UK Growth Imperilled by Lack of Engineers

Wednesday, August 13th, 2014
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British employers of engineers fear a shortage of skilled recruits could threaten their business prospects, leading many to call for increased gender equity within the engineering profession to satisfying increasing demand for staff.

A new study from the UK’s Institution of Engineering and Technology (IET) indicates that industry remains highly concerned about Britain’s shortage of engineers and its potential impact upon business.

The study found that six out of 10 engineering employers fear that a worsening skills shortage would threaten the viability of their operation by depriving them of much needed staff.

According to the findings of IET’s survey 76 per cent of employers had experienced difficulties recruiting senior engineers with between five to 10 years’ experience, as compared to 48 per cent in 2011.

Employers have also reported increased difficulty in recruiting engineering managers, graduates, technicians and apprentices.

Leading members of industry have long complained of an engineering skills crisis in the UK, with Sir James Dyson, founder of Dyson Ltd, stating earlier this year that he had been unable to fill all the positions at his company’s British head office after tripling the number of engineers needed. 

In addition to increased difficulty recruiting staff, UK employers reported that the quality of new employees was lagging behind expectations. An alarming 44 per cent of them said that engineering, IT and technical recruits failed to meet their expected skill levels, expressing increased dissatisfaction with the literacy and numeracy skills of school leavers.

The shortage of qualified engineers in the UK is becoming increasingly acute, particularly as baby boomers begin to retire from the workforce en masse. According to industry body Engineering UK, Britain will need to train 87,000 engineering graduates per year until 2020 in order to satisfy demand – double the previous rate.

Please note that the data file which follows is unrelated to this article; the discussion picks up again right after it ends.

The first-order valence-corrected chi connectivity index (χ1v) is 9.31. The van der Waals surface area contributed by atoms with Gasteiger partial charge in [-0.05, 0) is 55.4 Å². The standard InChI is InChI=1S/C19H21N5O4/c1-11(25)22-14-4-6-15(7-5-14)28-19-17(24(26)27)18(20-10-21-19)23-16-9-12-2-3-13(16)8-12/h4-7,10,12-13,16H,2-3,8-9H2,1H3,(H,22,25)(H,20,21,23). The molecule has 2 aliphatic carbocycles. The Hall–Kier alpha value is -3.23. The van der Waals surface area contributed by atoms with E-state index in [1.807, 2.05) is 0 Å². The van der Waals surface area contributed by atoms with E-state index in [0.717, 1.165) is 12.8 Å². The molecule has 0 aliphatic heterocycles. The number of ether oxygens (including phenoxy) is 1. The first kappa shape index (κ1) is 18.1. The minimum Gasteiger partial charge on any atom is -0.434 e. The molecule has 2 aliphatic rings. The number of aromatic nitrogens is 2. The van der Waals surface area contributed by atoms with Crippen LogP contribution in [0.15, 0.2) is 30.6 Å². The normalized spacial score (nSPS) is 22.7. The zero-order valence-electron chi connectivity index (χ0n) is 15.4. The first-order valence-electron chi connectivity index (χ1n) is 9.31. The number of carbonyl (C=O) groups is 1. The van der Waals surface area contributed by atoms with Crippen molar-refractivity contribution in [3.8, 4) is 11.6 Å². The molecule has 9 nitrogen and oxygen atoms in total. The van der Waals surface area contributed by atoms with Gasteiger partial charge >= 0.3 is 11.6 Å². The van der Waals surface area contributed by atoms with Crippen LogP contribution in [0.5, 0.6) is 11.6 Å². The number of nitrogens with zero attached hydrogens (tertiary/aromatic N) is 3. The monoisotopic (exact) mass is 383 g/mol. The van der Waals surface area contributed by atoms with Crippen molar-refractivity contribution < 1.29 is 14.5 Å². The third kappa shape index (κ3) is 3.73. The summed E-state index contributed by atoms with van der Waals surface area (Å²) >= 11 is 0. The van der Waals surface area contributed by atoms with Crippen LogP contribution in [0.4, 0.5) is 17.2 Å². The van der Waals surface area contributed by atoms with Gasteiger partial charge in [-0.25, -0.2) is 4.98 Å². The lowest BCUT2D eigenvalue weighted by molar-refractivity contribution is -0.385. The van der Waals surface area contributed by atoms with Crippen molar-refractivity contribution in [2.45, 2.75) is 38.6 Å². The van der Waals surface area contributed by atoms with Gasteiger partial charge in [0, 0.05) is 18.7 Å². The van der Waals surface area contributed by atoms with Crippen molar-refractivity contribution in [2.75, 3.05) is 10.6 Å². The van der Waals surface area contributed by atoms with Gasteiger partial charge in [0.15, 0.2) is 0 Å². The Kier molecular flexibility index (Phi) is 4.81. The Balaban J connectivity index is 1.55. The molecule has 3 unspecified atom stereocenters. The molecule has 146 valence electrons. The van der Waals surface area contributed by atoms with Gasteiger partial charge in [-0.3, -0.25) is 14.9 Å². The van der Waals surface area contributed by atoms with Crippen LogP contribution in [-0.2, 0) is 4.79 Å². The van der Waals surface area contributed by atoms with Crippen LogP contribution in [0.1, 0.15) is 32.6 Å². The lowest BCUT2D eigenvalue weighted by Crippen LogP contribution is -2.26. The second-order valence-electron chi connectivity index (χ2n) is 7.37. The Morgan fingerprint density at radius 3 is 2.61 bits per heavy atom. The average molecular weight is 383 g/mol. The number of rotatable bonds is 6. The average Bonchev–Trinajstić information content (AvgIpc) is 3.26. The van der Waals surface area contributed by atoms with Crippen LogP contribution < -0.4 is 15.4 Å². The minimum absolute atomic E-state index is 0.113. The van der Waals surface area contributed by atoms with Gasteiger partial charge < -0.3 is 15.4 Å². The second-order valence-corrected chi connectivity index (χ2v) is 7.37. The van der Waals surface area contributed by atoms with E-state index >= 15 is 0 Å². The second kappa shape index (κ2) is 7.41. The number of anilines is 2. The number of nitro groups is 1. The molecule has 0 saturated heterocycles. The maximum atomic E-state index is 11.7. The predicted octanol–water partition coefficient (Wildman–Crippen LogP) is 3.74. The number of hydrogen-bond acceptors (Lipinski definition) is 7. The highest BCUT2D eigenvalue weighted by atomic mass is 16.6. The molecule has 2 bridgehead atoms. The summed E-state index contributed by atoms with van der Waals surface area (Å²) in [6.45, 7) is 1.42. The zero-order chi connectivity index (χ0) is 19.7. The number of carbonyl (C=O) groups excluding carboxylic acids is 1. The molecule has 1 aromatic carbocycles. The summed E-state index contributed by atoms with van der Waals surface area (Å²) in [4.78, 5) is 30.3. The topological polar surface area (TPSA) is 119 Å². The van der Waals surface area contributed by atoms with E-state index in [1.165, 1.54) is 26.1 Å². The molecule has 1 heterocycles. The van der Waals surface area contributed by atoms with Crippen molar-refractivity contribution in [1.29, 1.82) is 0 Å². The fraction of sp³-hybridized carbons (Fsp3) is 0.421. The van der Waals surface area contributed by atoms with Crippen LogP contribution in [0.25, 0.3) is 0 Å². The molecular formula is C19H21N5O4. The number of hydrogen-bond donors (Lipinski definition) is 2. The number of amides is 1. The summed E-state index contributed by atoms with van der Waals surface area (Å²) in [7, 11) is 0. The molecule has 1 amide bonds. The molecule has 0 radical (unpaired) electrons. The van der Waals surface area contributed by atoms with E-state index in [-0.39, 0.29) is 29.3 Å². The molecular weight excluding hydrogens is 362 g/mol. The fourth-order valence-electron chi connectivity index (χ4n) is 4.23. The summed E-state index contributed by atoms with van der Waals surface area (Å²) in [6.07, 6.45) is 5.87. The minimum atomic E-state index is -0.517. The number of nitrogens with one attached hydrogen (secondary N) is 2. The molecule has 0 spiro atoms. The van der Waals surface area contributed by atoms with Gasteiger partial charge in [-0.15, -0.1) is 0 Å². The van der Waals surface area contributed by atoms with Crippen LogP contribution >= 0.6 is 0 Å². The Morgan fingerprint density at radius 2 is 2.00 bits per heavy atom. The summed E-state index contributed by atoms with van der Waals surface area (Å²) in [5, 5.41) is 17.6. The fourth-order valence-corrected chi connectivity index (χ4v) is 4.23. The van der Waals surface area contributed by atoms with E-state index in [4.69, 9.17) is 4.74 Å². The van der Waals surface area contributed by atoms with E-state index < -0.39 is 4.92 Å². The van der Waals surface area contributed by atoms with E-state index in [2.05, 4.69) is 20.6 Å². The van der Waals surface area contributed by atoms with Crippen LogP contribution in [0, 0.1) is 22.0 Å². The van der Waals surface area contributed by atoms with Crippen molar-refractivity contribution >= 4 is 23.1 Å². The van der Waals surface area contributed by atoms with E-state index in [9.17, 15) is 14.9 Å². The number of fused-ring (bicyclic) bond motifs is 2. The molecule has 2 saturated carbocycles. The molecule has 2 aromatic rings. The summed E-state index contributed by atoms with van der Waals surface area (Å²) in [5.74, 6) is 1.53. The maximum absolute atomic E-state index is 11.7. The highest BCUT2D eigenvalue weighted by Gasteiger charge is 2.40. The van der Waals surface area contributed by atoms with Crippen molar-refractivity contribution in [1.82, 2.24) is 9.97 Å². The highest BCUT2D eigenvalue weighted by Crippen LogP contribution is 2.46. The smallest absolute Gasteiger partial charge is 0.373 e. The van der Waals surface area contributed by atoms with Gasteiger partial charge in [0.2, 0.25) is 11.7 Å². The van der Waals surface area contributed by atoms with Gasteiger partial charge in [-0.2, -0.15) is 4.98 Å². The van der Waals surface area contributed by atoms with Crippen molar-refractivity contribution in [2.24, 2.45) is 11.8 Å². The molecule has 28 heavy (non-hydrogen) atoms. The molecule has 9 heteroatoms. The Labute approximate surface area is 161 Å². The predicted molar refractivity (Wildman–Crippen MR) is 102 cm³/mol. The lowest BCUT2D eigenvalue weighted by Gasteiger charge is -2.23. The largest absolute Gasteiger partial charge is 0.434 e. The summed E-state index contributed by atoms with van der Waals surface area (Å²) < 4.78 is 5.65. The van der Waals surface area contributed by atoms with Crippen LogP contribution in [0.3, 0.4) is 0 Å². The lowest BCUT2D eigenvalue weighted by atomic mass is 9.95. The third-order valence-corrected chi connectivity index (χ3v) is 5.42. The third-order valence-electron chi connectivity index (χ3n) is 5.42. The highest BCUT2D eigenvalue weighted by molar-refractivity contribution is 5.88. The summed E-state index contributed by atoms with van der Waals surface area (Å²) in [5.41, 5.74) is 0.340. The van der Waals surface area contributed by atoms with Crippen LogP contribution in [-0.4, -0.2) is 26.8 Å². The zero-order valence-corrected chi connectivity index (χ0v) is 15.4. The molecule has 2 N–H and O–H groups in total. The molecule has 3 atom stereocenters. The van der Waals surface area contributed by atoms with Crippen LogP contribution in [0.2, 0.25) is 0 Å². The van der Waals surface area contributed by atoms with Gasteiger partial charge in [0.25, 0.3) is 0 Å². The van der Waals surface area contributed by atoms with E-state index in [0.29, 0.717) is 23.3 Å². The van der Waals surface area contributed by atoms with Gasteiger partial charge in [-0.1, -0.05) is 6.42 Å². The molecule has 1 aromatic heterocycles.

Many feel the most convenient expedient at hand for meeting this demand would be make gender participation in the workforce more equitable, thus tapping into a huge potential pool of skilled engineers.

“Promoting engineering to women is particularly important given how few currently work as engineers,” said Nigel Fine, IET chief executive. “It’s disappointing to see that so many employers are taking no real action to improve diversity.”

The IET study found that only six per cent of the employees of the 400 companies it surveyed were women – a figure which has barely increased since 2008, and that as many 43 per cent of employers had failed to adopt specific measures to raise workplace diversity.

Education minister Nick Gibb said that increasing the participation rate for women in the engineering and technology sectors would be critical for the UK’s future competitiveness.

“If the UK is to compete on a global scale we want more young people leaving school with the ability to make technology work for them,” said Gibb. “One simple way to do that is to use all of the talent at our disposal and encourage more girls to study these subjects.”

According to data from e-skills UK, the UK continues to lag behind its European counterparts in terms of the participation of women in the technology sector. Women comprise only 16 per cent of the UK’s technology workforce, as compared to 23 per cent in Greece, Spain and Finland.

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